What is most disturbing about the AfD, of course, is the extremes of their agenda. Many of the party’s founders originally came together around the AfD’s economic program, to take Germany out of the Euro and its debt crisis, issues the party still wishes to put to referenda. Founders such as Bernd Lucker, however, abandoned the party when Frauke Petry took the helm last summer. She is known for her inflammatory nationalist rhetoric, as the woman who would shoot refugees trying to cross illegally into Germany (an image that reminds many of the border policies of Petry’s birth-country: the GDR). Meanwhile, Björn Höcke, the AfD leader in Thuringia, has been organizing mass rallies with talk of “Volk” that have frightening historical parallels. In Berlin, the AfD’s methods became clear this past autumn as they intimidated a German theatre both by disrupting productions and launching a court case (led by AfD MEP member, Beatrix von Storch) retaliating against the theatre’s parody of the AfD as zombies and vampires (the court sided with the theatre, and Falk Richter’s piece FEAR).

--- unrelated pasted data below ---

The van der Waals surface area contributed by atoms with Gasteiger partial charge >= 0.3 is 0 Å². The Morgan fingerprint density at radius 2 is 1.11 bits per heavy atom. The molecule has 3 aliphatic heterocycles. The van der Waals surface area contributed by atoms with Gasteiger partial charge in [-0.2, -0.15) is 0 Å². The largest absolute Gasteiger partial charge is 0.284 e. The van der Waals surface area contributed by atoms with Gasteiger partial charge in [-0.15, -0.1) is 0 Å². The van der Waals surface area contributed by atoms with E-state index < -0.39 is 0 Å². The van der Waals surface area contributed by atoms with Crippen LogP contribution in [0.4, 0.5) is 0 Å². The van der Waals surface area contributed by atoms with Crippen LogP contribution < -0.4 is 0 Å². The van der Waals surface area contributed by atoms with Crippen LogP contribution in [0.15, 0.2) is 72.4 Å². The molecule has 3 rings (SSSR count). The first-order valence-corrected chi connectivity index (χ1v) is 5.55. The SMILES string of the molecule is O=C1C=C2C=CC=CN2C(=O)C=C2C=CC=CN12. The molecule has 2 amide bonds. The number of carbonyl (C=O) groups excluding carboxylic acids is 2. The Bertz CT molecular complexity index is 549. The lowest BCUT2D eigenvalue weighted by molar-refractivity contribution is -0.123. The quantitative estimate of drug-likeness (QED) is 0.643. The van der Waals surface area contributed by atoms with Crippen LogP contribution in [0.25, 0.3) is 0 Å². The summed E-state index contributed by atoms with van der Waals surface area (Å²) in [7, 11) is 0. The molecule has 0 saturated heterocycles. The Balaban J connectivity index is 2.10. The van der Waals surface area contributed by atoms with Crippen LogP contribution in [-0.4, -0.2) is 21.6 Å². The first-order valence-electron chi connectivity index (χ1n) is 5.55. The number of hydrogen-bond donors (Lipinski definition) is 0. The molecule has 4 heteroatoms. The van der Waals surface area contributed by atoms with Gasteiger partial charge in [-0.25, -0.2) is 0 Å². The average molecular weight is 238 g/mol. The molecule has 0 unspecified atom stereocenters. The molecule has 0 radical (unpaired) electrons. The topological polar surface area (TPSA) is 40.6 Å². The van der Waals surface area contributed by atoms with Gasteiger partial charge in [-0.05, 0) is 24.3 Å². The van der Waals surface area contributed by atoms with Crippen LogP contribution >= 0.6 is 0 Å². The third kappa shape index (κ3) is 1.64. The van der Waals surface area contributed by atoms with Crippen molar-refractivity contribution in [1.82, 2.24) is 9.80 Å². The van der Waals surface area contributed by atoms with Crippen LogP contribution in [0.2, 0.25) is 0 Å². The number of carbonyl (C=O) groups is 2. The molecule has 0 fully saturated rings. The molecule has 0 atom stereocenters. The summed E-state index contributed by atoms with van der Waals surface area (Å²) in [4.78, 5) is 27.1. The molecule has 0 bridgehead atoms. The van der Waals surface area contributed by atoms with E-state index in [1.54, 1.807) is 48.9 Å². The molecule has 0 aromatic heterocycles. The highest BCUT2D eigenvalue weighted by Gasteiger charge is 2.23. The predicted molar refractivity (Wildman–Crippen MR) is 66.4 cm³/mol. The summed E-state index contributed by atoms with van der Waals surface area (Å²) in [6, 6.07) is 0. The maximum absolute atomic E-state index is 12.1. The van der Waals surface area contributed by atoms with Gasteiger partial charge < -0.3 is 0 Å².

But are Germans regressing to their frightening Nazi past? No, I don’t think so. First, the majority of Germans voted against the AfD, even in Saxony-Anhalt. The mobilization of civilians to help refugees in Germany, not the AfD, is probably the largest Bürgerbewegung, or people’s movement, we’ve seen since the war––one that does not I think yet have self-consciousness. Also, the CDU’s imitation of AfD positions seems to have backfired on them. The CDU at a regional level in both Rhineland-Palatinate and Baden-Württemberg took on anti-refugeee platforms, opposing the federal position of Merkel. But 8/10 in Baden-Württemberg supported refugees in exit polls and one third switched their support from the CDU to the Greens for this reason. The majority of Germans still support positions that are, say, much more left-wing than what has become the mainstream in UK, whose centrist policies more closely resemble those of the AfD than of Merkel’s centre-right government. Merkel’s party meanwhile responded to the AfD victories with the simple message: we’re staying on course. For all these reasons, and more, I still think the glass in Germany is still 7/8 full.